Accor sees ‘significant improvements’ in Q3 2020

Published: 25 October 2020 - 10:15 a.m.
By: Josh Corder
French hospitality giant Accor has posted its financial results for Q3 2020 and though figures are down across the board, the company’s CEO is confident the worst of the crisis is behind them.

Revenue in the third quarter of 2020 came in at €329 million, down by 68.7 percent as reported and by 63.7 percent like-for-like. RevPAR also saw sizable drops, falling by 62.8 percent in Q3 2020.

Accor delivered these results with a tone of optimism, painting Q3 2020 as a quarter of ‘significant sequential improvement’ compared to Q2 2020. RevPAR in Q2 2020 was down by a substantial 88.2 percent for example.

The group opened 57 hotels during the third quarter of the year, equalling 7,800 rooms. By the end of September 2020, Accor was operating 750,135 rooms (5,121 hotels), with a pipeline of 208,000 rooms (1,192 hotels). By the end of September 2020, 90 percent of hotels were open for business, just over 4,600 units.

Accor chairman and CEO Sébastien Bazin said, "Our performances during the third quarter point to a marked recovery of business during the summer season. The worst of the crisis is now behind us, but our main markets are still substantially affected by the measures rolled out to combat the health crisis. Only China reports solid performances and should swiftly recover its activity level pre-crisis.”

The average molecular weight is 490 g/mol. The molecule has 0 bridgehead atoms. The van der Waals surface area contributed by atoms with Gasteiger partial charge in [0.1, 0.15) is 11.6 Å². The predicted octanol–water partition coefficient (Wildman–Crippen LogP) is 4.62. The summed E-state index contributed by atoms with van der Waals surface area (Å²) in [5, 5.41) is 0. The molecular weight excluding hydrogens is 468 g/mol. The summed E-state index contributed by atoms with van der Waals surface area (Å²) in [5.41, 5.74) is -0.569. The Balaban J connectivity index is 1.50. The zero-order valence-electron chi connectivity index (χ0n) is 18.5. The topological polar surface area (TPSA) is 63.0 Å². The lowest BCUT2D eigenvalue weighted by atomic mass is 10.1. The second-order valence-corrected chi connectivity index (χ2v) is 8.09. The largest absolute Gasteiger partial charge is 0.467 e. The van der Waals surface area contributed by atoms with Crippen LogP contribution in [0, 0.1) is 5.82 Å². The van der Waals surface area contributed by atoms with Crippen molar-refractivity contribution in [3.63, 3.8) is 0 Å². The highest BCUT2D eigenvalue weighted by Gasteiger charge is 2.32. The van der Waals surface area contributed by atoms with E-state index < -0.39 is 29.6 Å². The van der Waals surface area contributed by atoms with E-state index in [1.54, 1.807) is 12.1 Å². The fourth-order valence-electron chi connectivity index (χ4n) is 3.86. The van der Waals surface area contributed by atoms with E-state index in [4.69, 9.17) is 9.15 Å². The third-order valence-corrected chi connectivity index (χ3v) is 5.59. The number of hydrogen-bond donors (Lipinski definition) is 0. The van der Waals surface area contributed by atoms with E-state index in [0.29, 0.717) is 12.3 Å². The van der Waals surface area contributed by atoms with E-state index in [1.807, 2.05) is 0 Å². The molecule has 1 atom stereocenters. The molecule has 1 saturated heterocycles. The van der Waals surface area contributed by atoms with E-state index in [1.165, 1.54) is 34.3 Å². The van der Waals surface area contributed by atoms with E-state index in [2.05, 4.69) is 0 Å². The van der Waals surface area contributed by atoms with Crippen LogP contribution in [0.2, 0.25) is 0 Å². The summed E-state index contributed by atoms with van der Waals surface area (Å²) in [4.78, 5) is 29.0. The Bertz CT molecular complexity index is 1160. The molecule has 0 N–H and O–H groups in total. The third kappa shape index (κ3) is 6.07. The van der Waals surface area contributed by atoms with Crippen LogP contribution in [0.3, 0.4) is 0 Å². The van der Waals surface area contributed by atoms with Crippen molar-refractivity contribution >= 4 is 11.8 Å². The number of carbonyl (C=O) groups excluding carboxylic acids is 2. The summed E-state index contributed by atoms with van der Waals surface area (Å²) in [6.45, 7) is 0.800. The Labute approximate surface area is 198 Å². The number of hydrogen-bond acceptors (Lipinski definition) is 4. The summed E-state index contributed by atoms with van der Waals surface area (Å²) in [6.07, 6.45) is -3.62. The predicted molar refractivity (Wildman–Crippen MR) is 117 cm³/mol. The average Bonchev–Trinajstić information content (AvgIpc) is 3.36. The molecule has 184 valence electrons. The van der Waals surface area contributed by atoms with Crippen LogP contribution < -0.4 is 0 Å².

“Against this still uncertain context, discipline, adaptability and cost control are critical. We keep transforming our organisations to make the group even more efficient, more agile, and focused on the most profitable and promising markets and segments. We are also deploying additional sources of revenue, in our hotels and in our loyalty programme.”

As early as May this year, Accor announced it had received a €560m revolving credit facility (RCF) to survive the pandemic. Facilitated by five banks, Accor’s RCF added to its undrawn €1.2bn RCF signed in July 2018 and raised the group’s liquidity beyond €4bn. With its €2.5bn available cash, along with these two RCFs, Accor said it could survive under the current conditions for as long as 40 months (stated in May 2020).

In mid-August, Accor announced it would slash 1,000 jobs as part of a €200 million cost-saving plan to see the group through the virus. At the time, Bazin called the job cuts an “emergency step” to help bring costs down by 17 percent.

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